With the economy struggling, and public outrage at a peak over lavish corporate expenditures, some companies are still treating their employees well. They’re doing it cheaply, right from the office by hiring massage therapists to come to their businesses and provide employees with chair massage at or near their workstations.
”The massages we provide are not the type of luxury that you might find at a resort spa,” said Alana Eve Burman, president and founder of JoyLife Therapeutics, a provider of corporate massage across the U.S. and worldwide. “The cost is much lower, and employees get a significant stress relief and morale boost.”
And these are stressful times. With corporate revenue and earnings down sharply over this prolonged recession, times have rarely been worse for corporate expenditures on employees. However, companies are finding that office massage can be a cost-effective way to reward employees and de-stress the work environment.
“We need a way to reward our employees, to show them that they are worthwhile, even if the amount of money we can spend on them to do this has been reduced,” said Diana Cortijo with World Bank, the international financing and development institution and a recent recipient of office massage. “Chair massage offers us a low-price way to bring the luxury of massage to our employees.”
Office massage, in addition to being low-cost, is also low-maintenance for companies. Generally, therapists provide their own transportation to the business, and bring their own massage chair and supplies. They then perform massage on employees on-site, with the employees fully clothed in an ergonomically relaxed, seated position. Most on-site massage happens at an impromptu station, often setup in an unused meeting room in the office.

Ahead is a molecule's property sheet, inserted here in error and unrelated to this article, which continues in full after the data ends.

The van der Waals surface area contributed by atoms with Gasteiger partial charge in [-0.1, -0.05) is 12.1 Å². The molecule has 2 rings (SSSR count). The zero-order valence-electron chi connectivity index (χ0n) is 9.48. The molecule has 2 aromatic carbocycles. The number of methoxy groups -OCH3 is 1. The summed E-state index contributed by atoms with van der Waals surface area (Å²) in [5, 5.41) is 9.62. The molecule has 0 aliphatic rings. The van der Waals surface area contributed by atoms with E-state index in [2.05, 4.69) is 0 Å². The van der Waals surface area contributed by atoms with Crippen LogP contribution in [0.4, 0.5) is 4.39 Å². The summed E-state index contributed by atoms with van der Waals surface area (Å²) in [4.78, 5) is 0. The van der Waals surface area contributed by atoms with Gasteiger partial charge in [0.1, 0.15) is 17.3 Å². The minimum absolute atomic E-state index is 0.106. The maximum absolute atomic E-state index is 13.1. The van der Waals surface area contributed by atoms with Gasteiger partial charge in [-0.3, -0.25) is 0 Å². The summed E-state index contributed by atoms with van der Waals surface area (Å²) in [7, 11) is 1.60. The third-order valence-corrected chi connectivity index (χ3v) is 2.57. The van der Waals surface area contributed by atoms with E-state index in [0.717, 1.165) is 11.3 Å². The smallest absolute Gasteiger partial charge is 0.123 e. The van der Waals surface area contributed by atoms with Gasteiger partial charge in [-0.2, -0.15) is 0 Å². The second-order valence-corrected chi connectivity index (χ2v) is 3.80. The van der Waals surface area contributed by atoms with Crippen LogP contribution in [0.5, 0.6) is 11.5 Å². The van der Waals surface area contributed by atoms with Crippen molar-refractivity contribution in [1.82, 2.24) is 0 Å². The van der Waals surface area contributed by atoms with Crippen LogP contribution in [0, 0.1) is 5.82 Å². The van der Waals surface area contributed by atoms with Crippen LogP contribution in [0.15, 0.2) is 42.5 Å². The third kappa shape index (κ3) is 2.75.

“It really takes the stress out,” said Helene Mangones of Graf Repetti & Co, LLP, another recent office massage recipient and New York based accounting firm. “All of a sudden bigger projects seem easier to tackle. And the stress that builds up during the day is relieved, allowing for an easier finish to the day, and even the current week and month.”
This stress reduction could ultimately lead to increases in productivity and a rise in profits. Stress is one of the leading causes of lowered productivity in the workplace. One estimate puts direct stress-related costs to businesses in the US at $300 billion annually. Studies by the Touch Research Institute at the University of Miami have shown stress reduction, mood and immune system benefits from massage therapy.
“We notice that things can get a little stressed, especially given the current economic environment,” Cortijo, of World Bank, said. “Office massage helps keep our workers’ minds and bodies fresh, and doesn’t stretch our budget to do it.”
By David Robbie Two BAs; work experience at a massage office
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